Lightning Rod

 /   /  By Emma Birches
Stone Soup Magazine
January/February 2001

By Valerie Gill, Illustrated by Abram Shanedling

I love storms. Especially electrical storms. The only downside is that I can’t use the computer. I still love storms.

This was a big one. I watched the lightning reach down with long, slim fingers. I counted the seconds until the thunder came. It was still far away. I was sitting on the back of the couch with my hands pressed up against the window. My breath fogged the glass. It was so dark outside. I’m glad we live in the country, so the streetlights could not take away from the glory of the storms.

There was a flash, and my crude shadow was cast back into the living room. In the brief light the sky seemed purple. It was gone so quickly, leaving the image jumping on my retina. The darkness was all the blacker for the brief illumination.

It was coming closer with every strike. The wind raged around the old house and drove the rain hard against the window.

One . . . two . . . three . . . fo- . . . the thunder rattled the windows. Soon it would be directly over the house.

I was waiting for it. I could not have waited more than twenty seconds, but each second was an hour. And then it came, bright and blinding. The purple light filled the house, pouring in the windows. I savored the adrenaline that washed downward to my feet. The crash deafened me.

Then the lights went out.

I got a flashlight from the closet. It was dim, but I couldn’t find any new batteries. I checked the woodstove, and added some old two-by-fours. I like power outages. It’s kind of a love-hate relationship, power outages and me. They prevent me from using the computer, the so-called “love of my life.” An accurate description. There is something about the loss of electricity that appeals to me. I have heard it is that way with many people.

Lightning Rod using the computer

I sat down at the keyboard and clicked the mouse

Lightning lit up the house like a strobe light. Thunder made my teeth rattle. It rang in my ears and made me dizzy. The storm was stationary. I wondered why.

The human mind can become accustomed to almost anything it encounters, if exposed to it long enough. The thunder and rain became background noise. I walked down the hall, thinking about my computer game. Only twelve levels to go until I entered the chamber of the warlord Zanegus. I had been thinking to try a new strategy tonight. But my plans were overthrown by the forces of nature. I pushed open the door to the computer room, aka “Raquel’s lair.”

Nero, the white cat my mother named, shot out the door. I wondered how he got in.

The computer was on. Its bluish glow filled the room. It was on screen-saver. The one called “Mystify Your Mind.” I flicked the light switch on and off. Nothing happened. Too weird.

I sat down at the keyboard and clicked the mouse. The screen showed that I was online. An instant message filled the screen. It was blank. I typed,

“Hello? Anyone there?”

“Yes.”

There was no screen name.

“Who is that there?”

“Not who, why.”

“OK, why, then?”

“To show you.”

“Elaborate.”

There was a roll of images on the screen. A spiderweb laced with dew. A drop of water falling on a still pool. Sunlight through green leaves.

“I don’t understand.”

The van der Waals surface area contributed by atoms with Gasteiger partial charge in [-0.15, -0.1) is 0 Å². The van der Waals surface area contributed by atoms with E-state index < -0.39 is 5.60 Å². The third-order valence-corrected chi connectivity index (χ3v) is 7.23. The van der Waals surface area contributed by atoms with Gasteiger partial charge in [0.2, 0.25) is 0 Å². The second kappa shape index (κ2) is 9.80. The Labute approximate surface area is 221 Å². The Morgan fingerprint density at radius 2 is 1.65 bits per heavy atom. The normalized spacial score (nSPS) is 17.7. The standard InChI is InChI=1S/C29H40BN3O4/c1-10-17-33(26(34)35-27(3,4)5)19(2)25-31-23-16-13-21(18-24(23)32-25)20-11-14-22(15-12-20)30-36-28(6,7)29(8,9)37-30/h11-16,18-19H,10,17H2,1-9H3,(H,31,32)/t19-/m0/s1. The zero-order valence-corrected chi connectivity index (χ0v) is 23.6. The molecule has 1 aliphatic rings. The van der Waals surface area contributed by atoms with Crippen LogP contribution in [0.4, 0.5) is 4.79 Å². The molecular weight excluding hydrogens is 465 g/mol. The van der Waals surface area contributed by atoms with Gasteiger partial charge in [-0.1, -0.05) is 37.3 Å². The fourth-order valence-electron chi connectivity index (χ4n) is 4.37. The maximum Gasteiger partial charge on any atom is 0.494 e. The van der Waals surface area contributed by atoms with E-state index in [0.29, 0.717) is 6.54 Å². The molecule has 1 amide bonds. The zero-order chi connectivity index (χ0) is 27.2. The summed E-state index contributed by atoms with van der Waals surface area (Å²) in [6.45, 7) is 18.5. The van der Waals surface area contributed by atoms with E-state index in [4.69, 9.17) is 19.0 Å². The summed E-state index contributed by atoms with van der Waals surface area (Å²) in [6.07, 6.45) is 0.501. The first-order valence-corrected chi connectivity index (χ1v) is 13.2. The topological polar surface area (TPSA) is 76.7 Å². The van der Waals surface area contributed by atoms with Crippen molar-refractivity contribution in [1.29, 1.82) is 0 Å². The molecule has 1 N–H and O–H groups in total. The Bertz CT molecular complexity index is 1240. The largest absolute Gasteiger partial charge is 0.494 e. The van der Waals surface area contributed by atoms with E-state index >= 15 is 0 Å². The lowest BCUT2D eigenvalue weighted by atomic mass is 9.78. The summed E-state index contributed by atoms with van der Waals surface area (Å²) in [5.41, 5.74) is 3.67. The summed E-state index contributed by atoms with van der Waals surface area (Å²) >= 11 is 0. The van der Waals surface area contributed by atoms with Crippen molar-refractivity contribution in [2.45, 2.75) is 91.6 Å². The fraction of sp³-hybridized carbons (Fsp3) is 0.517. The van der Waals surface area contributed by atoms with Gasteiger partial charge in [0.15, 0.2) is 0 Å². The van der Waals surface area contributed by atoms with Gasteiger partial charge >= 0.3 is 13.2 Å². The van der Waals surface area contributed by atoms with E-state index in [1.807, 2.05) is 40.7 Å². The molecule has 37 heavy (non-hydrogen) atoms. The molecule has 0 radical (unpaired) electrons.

“The world is old. It dies. See?”

“No.”

“It is like yourself. It can only live for so long. It will die, like you.”

“When?”

“Eventually.”

“When exactly?”

“Long after you die.”

“So why do I matter?”

“Everyone matters.”

“Why are you telling me?”

“Because you have a job to do.”

“And what is that?”

“Learn. Learn about the moon and the stars and the breath of the earth. Know the parasite and the host.”

“The parasite. What is . . . ?”

“The human race is the parasite to the earth. The galaxy is the host to the earth. The universe is the parasite of something much grander.”

“What?”

“That is not for you to know.”

“Then what am I to know?”

“The earth.”

“Everything about it?”

“Yes.”

“I can’t. It’s too much.”

“You will find it is not.”

“Why?”

“Somebody has to know.”

“But why me? I have a life. I go to school and play computer games and watch TV. I can’t just become a recluse and cram my head with facts day and night. It won’t work.”

“Just try. It will come.”

“Who are you? How is the computer on when there is no power? I don’t understand.”

“I am the sun and the moon and the planets, and I am you.”

“Wait a sec.”

“You are looking in a mirror. You are speaking to an echo. You know me very well.”

“And how?”

“That is not for you to know.”

“Why not?”

“As the human brain cannot comprehend infinity, so you cannot understand certain facts. I am the host of the universe and the parasite of a quark and the soul of your body. Good-bye.”

The computer had kicked me off the Internet.

I sat in the darkness and stared at the screen. The thunder moved off, becoming a distant growl. The rain slackened. Nero meandered into the room and jumped into my lap.

The power came back on.

Lightning Rod Valerie Gill

Valerie Gill, 13
Pocatello, Idaho

Face With Tears of Joy Abram Shanedling

Abram Shanedling, 13
Minneapolis, Minnesota

Related Posts

Gun control is one of the most hotly debated topics today. There are several reasons why it is...

With each round of the pedals I felt more confident that this was the right thing to do Illustrator...

Sometimes at Stone Soup we receive several submissions that have to do with the same topic. Over...

Leave a Reply

%d bloggers like this: